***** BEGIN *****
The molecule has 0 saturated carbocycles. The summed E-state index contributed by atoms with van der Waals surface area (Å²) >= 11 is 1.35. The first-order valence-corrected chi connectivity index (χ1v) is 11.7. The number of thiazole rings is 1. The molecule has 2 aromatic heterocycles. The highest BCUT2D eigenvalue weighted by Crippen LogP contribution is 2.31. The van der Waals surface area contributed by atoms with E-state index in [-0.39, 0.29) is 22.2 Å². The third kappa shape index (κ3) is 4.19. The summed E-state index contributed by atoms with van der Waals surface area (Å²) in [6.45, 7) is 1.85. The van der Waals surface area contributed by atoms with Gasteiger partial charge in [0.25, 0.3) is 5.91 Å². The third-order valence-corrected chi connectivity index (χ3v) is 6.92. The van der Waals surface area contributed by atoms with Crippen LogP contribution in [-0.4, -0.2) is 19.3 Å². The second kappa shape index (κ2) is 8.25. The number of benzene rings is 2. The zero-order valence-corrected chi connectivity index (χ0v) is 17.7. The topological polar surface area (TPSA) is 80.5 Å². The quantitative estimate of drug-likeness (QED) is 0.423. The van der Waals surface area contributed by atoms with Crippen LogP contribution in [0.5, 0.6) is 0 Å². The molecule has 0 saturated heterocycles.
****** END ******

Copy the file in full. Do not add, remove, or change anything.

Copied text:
The molecule has 0 saturated carbocycles. The summed E-state index contributed by atoms with van der Waals surface area (Å²) >= 11 is 1.35. The first-order valence-corrected chi connectivity index (χ1v) is 11.7. The number of thiazole rings is 1. The molecule has 2 aromatic heterocycles. The highest BCUT2D eigenvalue weighted by Crippen LogP contribution is 2.31. The van der Waals surface area contributed by atoms with E-state index in [-0.39, 0.29) is 22.2 Å². The third kappa shape index (κ3) is 4.19. The summed E-state index contributed by atoms with van der Waals surface area (Å²) in [6.45, 7) is 1.85. The van der Waals surface area contributed by atoms with Gasteiger partial charge in [0.25, 0.3) is 5.91 Å². The third-order valence-corrected chi connectivity index (χ3v) is 6.92. The van der Waals surface area contributed by atoms with Crippen LogP contribution in [-0.4, -0.2) is 19.3 Å². The second kappa shape index (κ2) is 8.25. The number of benzene rings is 2. The zero-order valence-corrected chi connectivity index (χ0v) is 17.7. The topological polar surface area (TPSA) is 80.5 Å². The quantitative estimate of drug-likeness (QED) is 0.423. The van der Waals surface area contributed by atoms with Crippen LogP contribution in [0.5, 0.6) is 0 Å². The molecule has 0 saturated heterocycles.